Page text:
There are two simple ways to contribute to superannuation.
The first way is by making a concessional contribution — also called a before tax contribution.
It’s called a ‘before tax’ contribution because the money is normally paid by your employer directly to your super fund — before they take tax (PAYG) from your pay and the money is in your pocket.
There are three popular ways to make before-tax contributions to a super fund:
- As part of the super guarantee. This is mandatory and must be paid by the employer for most adult employees. When you start a new job, your employer must give you a form to choose a super fund. If you don’t choose a fund, the employer will choose one for you.
- A salary sacrifice arrangement can be used to make a before tax contribution. This is set up between you and your employer.
- Finally, you may be able to make personal contributions from your own pocket and claim a tax deduction.
For example, Ben works full-time earning $50,000. Because Ben is an employee, his employer must pay the super guarantee into the super fund he chose when he started work. In addition, Ben arranges to salary sacrifice an additional $5,000 into super and wants to make a one-off $1,000 contribution to super, for which he claims a tax deduction.
The other way to add money to super is by making a non-concessional contribution. It’s also called an after-tax contribution because the contribution is paid out of your own pocket after your employer has withheld tax.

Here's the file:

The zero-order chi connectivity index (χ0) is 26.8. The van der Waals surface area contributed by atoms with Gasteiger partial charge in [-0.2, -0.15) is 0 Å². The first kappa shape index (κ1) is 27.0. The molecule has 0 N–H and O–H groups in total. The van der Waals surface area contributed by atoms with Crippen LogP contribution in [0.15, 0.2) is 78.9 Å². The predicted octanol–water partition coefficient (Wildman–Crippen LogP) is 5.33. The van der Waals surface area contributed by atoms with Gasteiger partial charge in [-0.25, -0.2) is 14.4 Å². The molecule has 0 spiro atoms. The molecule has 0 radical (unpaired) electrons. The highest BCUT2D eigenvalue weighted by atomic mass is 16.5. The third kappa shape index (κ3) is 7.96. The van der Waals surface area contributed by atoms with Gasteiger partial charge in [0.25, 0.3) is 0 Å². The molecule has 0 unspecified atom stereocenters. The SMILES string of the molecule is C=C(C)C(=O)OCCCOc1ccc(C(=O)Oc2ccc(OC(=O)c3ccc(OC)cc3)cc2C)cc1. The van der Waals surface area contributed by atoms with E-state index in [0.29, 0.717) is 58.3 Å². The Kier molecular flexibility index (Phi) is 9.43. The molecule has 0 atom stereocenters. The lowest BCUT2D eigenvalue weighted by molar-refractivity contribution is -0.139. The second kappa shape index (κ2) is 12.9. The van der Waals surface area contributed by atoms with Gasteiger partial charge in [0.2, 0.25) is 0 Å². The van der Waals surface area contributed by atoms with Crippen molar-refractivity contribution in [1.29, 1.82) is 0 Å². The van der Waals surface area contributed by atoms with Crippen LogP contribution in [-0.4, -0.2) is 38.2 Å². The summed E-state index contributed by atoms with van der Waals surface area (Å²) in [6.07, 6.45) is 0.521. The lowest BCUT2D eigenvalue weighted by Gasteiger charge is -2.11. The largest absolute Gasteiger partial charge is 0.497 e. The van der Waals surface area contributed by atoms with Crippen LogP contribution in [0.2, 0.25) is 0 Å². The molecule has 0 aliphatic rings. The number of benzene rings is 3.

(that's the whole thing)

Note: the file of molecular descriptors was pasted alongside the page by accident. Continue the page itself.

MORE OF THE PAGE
For example, Eve wants to add money to her super fund. She has saved $4,000 over the past year in a bank account. Eve contributes the $4,000 to the super fund via Bpay and does not claim a tax deduction.
Why would someone make an after-tax contribution?
There are tax advantages to adding extra money to super from your own pocket, and you may be able to contribute more money in one go. Speak to your accountant.
Whichever way you add money to super, it’s vital that:
- Your super fund has your tax file number
- You get professional advice from an accountant or adviser
- You remember that there are yearly caps on the amounts you can add to super. If you go over them, you may be slugged with extra tax.
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